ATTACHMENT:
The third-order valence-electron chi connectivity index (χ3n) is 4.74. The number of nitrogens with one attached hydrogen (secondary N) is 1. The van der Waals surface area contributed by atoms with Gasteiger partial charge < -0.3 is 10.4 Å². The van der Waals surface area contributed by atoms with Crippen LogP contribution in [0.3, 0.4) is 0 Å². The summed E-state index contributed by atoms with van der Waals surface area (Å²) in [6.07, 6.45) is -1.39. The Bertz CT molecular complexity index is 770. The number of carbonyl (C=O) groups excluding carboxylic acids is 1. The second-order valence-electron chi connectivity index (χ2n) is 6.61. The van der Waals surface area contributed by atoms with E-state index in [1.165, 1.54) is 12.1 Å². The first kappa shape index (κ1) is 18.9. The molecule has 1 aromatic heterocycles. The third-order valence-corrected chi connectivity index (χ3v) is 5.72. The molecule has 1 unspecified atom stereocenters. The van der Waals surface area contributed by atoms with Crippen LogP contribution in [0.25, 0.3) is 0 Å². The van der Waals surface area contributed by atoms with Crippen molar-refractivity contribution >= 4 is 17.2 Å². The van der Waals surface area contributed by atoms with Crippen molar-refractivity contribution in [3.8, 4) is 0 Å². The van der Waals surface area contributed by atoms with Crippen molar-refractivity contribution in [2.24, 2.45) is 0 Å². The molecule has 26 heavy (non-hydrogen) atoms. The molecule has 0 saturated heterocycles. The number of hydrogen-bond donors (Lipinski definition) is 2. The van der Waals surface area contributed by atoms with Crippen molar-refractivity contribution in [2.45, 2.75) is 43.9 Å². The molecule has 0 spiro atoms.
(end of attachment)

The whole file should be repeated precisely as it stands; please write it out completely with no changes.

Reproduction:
The third-order valence-electron chi connectivity index (χ3n) is 4.74. The number of nitrogens with one attached hydrogen (secondary N) is 1. The van der Waals surface area contributed by atoms with Gasteiger partial charge < -0.3 is 10.4 Å². The van der Waals surface area contributed by atoms with Crippen LogP contribution in [0.3, 0.4) is 0 Å². The summed E-state index contributed by atoms with van der Waals surface area (Å²) in [6.07, 6.45) is -1.39. The Bertz CT molecular complexity index is 770. The number of carbonyl (C=O) groups excluding carboxylic acids is 1. The second-order valence-electron chi connectivity index (χ2n) is 6.61. The van der Waals surface area contributed by atoms with E-state index in [1.165, 1.54) is 12.1 Å². The first kappa shape index (κ1) is 18.9. The molecule has 1 aromatic heterocycles. The third-order valence-corrected chi connectivity index (χ3v) is 5.72. The molecule has 1 unspecified atom stereocenters. The van der Waals surface area contributed by atoms with Crippen LogP contribution in [0.25, 0.3) is 0 Å². The van der Waals surface area contributed by atoms with Crippen molar-refractivity contribution >= 4 is 17.2 Å². The van der Waals surface area contributed by atoms with Crippen molar-refractivity contribution in [3.8, 4) is 0 Å². The van der Waals surface area contributed by atoms with Crippen molar-refractivity contribution in [2.24, 2.45) is 0 Å². The molecule has 26 heavy (non-hydrogen) atoms. The molecule has 0 saturated heterocycles. The number of hydrogen-bond donors (Lipinski definition) is 2. The van der Waals surface area contributed by atoms with Crippen molar-refractivity contribution in [2.45, 2.75) is 43.9 Å². The molecule has 0 spiro atoms.